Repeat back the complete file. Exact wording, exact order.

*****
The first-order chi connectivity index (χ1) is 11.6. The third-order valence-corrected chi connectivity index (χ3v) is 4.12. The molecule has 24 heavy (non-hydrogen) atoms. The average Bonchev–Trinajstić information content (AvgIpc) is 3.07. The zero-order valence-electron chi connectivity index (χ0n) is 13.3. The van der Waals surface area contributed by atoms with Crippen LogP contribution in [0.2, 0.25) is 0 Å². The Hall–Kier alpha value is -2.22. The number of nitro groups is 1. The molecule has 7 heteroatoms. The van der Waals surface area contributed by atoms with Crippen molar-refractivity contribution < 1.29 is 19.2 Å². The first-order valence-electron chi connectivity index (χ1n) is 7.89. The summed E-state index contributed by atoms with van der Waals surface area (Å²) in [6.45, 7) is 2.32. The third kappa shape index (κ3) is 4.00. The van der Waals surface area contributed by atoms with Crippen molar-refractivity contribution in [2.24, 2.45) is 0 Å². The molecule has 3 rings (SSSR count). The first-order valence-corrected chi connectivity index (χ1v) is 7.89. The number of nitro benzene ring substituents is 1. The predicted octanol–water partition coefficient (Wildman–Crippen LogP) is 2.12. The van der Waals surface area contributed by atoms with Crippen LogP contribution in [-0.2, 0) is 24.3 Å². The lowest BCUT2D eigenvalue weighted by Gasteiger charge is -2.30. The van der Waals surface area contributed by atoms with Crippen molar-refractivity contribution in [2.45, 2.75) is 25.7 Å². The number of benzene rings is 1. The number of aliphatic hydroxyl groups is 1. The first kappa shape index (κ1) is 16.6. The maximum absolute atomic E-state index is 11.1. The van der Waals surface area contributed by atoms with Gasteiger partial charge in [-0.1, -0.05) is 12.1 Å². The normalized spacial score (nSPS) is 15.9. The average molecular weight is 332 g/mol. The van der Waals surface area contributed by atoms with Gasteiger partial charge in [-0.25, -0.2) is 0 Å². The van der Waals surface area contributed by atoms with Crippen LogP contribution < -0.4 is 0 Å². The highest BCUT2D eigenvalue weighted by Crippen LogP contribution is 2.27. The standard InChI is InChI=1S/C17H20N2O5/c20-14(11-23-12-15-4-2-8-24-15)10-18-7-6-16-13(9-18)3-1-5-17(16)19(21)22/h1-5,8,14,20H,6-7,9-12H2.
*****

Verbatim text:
The first-order chi connectivity index (χ1) is 11.6. The third-order valence-corrected chi connectivity index (χ3v) is 4.12. The molecule has 24 heavy (non-hydrogen) atoms. The average Bonchev–Trinajstić information content (AvgIpc) is 3.07. The zero-order valence-electron chi connectivity index (χ0n) is 13.3. The van der Waals surface area contributed by atoms with Crippen LogP contribution in [0.2, 0.25) is 0 Å². The Hall–Kier alpha value is -2.22. The number of nitro groups is 1. The molecule has 7 heteroatoms. The van der Waals surface area contributed by atoms with Crippen molar-refractivity contribution < 1.29 is 19.2 Å². The first-order valence-electron chi connectivity index (χ1n) is 7.89. The summed E-state index contributed by atoms with van der Waals surface area (Å²) in [6.45, 7) is 2.32. The third kappa shape index (κ3) is 4.00. The van der Waals surface area contributed by atoms with Crippen molar-refractivity contribution in [2.24, 2.45) is 0 Å². The molecule has 3 rings (SSSR count). The first-order valence-corrected chi connectivity index (χ1v) is 7.89. The number of nitro benzene ring substituents is 1. The predicted octanol–water partition coefficient (Wildman–Crippen LogP) is 2.12. The van der Waals surface area contributed by atoms with Crippen LogP contribution in [-0.2, 0) is 24.3 Å². The lowest BCUT2D eigenvalue weighted by Gasteiger charge is -2.30. The van der Waals surface area contributed by atoms with Crippen molar-refractivity contribution in [2.45, 2.75) is 25.7 Å². The number of benzene rings is 1. The number of aliphatic hydroxyl groups is 1. The first kappa shape index (κ1) is 16.6. The maximum absolute atomic E-state index is 11.1. The van der Waals surface area contributed by atoms with Gasteiger partial charge in [-0.1, -0.05) is 12.1 Å². The normalized spacial score (nSPS) is 15.9. The average molecular weight is 332 g/mol. The van der Waals surface area contributed by atoms with Gasteiger partial charge in [-0.25, -0.2) is 0 Å². The van der Waals surface area contributed by atoms with Crippen LogP contribution < -0.4 is 0 Å². The highest BCUT2D eigenvalue weighted by Crippen LogP contribution is 2.27. The standard InChI is InChI=1S/C17H20N2O5/c20-14(11-23-12-15-4-2-8-24-15)10-18-7-6-16-13(9-18)3-1-5-17(16)19(21)22/h1-5,8,14,20H,6-7,9-12H2.